Been researching NAS devices, but am not finding much in the way of experience of NAS users who use the device as a Roon Core. Asked the question on Amazon but have not gotten any useful responses. I would just like to untether my existing Roon Core installation from my iMac so I don’t need to leave the iMac on all the time. Would also like to use as a storage spot for my Lightroom and Photoshop files, but that’s secondary. It will be hardwired by Ethernet to a switch and then accessed by wifi, and fed into a Cambridge Audio CXA 61 via Bluesound Node 2i if that detail matters.
Not asking for free “research” (as one user here complained about) just for experience of folks willing to share it. I’ve done the research and have lots of info provided by manufacturers. According to that universe of resources, every available product is the “only piece of hardware I’ll ever need and how have I lived this long without it.”
And I know that Roon employees can’t do this, so my question is for end users only.
Not quite what you were asking but I put two ssd’s in a thunderbolt caddy attached to my Mac mini and set it to turn off at 23.00 and on at 07.00 and not to sleep. You could set times on your iMac like this.
Depending on how big your library is, you might be better off with a NUC / ROCK (seriously). There’s good reasons not to use NAS’s for anything else but storage.
If you insist, and want something that WILL run Roon Core and pretty much everything else you throw at it, you can have a look at UnRaid as well as the intel-based commercial stuff. Given that it’d imply you custom-building your NAS, the sky is the limit as far as ressource allocation and storage. Want to handle 100Tb of music ? It’ll store it for ya, run on the type of motherboard you’d need to get the processor that’ll handle a few million tracks, and then also the Windows VM to run RoonServer on. Problem solved.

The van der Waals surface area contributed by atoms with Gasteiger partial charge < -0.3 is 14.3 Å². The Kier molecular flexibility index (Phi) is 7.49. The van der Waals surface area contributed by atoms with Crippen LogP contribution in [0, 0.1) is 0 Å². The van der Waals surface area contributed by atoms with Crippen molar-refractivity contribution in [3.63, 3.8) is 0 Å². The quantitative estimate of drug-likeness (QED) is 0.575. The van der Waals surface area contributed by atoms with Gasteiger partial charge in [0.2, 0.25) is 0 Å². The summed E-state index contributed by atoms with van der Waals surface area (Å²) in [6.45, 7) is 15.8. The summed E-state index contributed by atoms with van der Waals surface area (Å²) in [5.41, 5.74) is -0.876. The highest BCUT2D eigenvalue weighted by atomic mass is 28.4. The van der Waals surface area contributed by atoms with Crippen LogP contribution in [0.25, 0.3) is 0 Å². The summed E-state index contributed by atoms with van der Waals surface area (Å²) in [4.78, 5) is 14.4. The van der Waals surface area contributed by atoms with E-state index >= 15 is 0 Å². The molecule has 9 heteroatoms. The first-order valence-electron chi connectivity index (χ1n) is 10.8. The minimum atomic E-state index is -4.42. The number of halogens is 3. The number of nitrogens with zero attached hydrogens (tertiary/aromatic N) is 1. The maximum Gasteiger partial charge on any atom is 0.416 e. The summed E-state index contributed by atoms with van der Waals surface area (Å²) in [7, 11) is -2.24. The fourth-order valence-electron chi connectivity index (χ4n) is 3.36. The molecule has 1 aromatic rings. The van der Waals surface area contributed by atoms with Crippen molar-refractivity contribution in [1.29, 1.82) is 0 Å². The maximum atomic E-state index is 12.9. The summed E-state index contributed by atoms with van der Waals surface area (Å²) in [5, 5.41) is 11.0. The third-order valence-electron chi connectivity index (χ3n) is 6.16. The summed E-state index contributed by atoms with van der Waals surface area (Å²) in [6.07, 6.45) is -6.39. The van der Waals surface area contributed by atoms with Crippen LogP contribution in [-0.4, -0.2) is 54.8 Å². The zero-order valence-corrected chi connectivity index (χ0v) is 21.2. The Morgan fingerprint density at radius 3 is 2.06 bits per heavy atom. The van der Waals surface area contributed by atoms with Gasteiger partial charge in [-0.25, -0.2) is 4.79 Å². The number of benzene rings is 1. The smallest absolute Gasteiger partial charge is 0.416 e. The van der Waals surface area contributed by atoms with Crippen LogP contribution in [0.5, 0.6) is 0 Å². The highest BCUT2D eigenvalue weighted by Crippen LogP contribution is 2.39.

I have a QNAP TS-473 NAS. I have 4 hard drives in it. I also installed 2 M.2 SSDs into it to support SSD cacheing and it just screams fast. Their support is good. I am definitely NOT an IT guy or a network guy. When I cant figure something out I submit a ticket on their support website and have an answer the next day. Tons of youtube helpful videos on QNAP NASs too. The TS-473 has a PCIe slot so I added an SFP+ port on it which allows you to do 10GBE. My NetGear router also has a SFP+ port. My Intel NUC is also hardwired to my router. My SimAudio / Moon 680D DAC is also hardwired to my router. Running ethernet cables through walls and ceilings (attics) is fun!!! Just don’t fall through the ceiling like I almost did!!!